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Since we know that atomic particles like electrons and protons repel each other, and since we and the objects that we can hold are all made up of these particles, then how can I, for instance, hold a cup of water in my hand and lift it up? wouldn't the particles in it repel the particles in my hand and prevent me from lifting it? I can understand that I can touch it microscopically and not macroscopically, but then how can I move it microscopically?

Note: by particles repel each other I mean similar particles.

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3 Answers 3

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The Van der Waals force between atoms and molecules can be attractive or repulsive depending on the distance. As for microscopic mechanisms of friction (which let us hold a cup), they are adhesion, deformation, ratchet, cobblestone mechanisms (Mechanisms of Dry Friction, Their Scaling and Linear Properties. (2008). NanoScience and Technology, 27–45. doi:10.1007/978-3-540-78425-8_3)

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  • $\begingroup$ the first answer that addresses the question I am really asking, yes I am talking about the friction at the atomic level and how it happens, I will accept this answer as it points me to the terms that lead to solving my problem, but please can you provide links or more brief info about each term as some of them have meanings in different contexts $\endgroup$ Commented Dec 26, 2021 at 9:58
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    $\begingroup$ @User0123 : I would not like to provide numerous quotes from the above reference. I understand that it may be unavailable to you, but alternatively you can google something like friction microscopic mechanisms . $\endgroup$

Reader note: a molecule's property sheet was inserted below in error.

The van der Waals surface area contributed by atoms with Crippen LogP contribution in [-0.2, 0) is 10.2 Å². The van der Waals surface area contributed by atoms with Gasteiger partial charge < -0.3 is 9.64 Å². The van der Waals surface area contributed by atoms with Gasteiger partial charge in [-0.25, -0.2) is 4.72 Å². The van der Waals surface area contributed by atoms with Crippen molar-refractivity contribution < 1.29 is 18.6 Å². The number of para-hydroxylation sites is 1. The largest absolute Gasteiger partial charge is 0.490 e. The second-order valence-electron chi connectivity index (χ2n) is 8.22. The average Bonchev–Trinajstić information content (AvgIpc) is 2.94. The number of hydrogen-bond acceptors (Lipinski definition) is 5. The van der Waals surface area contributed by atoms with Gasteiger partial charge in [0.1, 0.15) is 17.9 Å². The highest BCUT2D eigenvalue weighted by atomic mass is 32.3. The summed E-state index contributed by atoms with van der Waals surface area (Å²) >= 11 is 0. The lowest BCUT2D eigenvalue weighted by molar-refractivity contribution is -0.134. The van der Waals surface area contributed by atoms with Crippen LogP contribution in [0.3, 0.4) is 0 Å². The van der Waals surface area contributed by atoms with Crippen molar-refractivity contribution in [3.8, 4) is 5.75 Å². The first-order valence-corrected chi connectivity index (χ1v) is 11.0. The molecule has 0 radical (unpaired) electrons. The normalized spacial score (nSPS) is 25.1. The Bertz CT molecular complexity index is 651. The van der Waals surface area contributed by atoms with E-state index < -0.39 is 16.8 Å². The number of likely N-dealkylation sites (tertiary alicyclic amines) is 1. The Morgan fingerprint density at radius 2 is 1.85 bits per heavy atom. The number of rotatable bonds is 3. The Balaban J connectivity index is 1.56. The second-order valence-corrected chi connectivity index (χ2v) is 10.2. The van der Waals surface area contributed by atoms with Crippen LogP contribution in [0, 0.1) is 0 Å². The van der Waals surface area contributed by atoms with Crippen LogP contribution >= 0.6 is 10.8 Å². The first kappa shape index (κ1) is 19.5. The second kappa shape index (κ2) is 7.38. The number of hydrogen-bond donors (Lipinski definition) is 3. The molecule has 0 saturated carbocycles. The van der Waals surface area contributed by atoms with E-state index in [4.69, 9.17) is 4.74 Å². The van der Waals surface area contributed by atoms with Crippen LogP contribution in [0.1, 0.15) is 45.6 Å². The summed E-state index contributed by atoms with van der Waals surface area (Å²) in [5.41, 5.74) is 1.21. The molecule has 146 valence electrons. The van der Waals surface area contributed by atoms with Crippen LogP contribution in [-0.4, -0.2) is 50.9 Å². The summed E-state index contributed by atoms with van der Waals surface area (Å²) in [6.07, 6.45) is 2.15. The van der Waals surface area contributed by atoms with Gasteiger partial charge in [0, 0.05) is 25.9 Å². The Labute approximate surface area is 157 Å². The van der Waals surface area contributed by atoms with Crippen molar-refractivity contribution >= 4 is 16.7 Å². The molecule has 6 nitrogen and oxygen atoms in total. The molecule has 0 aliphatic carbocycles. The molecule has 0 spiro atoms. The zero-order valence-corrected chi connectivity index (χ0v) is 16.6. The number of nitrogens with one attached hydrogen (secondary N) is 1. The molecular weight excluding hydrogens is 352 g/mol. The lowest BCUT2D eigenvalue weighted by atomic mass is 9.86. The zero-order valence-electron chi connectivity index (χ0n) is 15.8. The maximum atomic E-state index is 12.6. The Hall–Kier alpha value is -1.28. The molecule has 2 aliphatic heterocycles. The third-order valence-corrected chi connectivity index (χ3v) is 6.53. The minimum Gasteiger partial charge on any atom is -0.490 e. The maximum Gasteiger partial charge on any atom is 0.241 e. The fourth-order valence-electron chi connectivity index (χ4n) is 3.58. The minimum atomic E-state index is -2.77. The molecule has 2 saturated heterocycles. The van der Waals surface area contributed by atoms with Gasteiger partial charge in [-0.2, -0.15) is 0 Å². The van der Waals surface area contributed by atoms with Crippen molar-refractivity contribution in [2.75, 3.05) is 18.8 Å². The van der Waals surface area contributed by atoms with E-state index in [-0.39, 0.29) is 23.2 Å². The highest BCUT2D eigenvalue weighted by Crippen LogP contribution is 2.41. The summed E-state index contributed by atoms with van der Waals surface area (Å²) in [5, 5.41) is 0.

– akhmeteli
    Commented Dec 26, 2021 at 11:05
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The notion, that atomic particles repelled each other is wrong, only particles of the same charge repel each other , your cup is neutral (as many negativ electrons as positiv protons) as your hand is. And you can apply pressure to the cup, to hold and lift it.

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  • $\begingroup$ This doesn't answer the question really, your answer is like answering with another question, I zm asking about things at the atomic level, and you just say I can apply pressure, but how does this explain what's happening to lift the cup (i.e. to create a "muscular force" to lift the cup)? $\endgroup$ Commented Dec 26, 2021 at 8:09
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The cup and your hand do repel each other. Otherwise your hand would just pass through it. But the repulsive force is very short ranged because both your and the cups net charge is zero. Once you get close enough, the outermost electrons in your hand and the cup start to see each other and repel.

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